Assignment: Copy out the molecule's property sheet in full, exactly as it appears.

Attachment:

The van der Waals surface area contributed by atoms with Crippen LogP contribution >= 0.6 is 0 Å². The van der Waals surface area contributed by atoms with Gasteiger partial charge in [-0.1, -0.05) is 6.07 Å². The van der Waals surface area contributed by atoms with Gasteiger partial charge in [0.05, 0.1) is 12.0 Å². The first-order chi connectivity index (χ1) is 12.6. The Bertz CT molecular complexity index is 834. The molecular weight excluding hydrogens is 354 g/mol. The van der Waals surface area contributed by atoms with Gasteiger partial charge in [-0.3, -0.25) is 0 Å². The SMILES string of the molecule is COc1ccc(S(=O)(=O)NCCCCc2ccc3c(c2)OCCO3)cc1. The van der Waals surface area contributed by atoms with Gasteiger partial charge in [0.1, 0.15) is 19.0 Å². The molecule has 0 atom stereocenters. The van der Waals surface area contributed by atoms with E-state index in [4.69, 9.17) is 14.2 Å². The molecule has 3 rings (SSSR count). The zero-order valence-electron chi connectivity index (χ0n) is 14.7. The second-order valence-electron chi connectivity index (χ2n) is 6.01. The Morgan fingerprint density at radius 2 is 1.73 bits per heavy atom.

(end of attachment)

The van der Waals surface area contributed by atoms with Crippen LogP contribution >= 0.6 is 0 Å². The van der Waals surface area contributed by atoms with Gasteiger partial charge in [-0.1, -0.05) is 6.07 Å². The van der Waals surface area contributed by atoms with Gasteiger partial charge in [0.05, 0.1) is 12.0 Å². The first-order chi connectivity index (χ1) is 12.6. The Bertz CT molecular complexity index is 834. The molecular weight excluding hydrogens is 354 g/mol. The van der Waals surface area contributed by atoms with Gasteiger partial charge in [-0.3, -0.25) is 0 Å². The SMILES string of the molecule is COc1ccc(S(=O)(=O)NCCCCc2ccc3c(c2)OCCO3)cc1. The van der Waals surface area contributed by atoms with Gasteiger partial charge in [0.1, 0.15) is 19.0 Å². The molecule has 0 atom stereocenters. The van der Waals surface area contributed by atoms with E-state index in [4.69, 9.17) is 14.2 Å². The molecule has 3 rings (SSSR count). The zero-order valence-electron chi connectivity index (χ0n) is 14.7. The second-order valence-electron chi connectivity index (χ2n) is 6.01. The Morgan fingerprint density at radius 2 is 1.73 bits per heavy atom.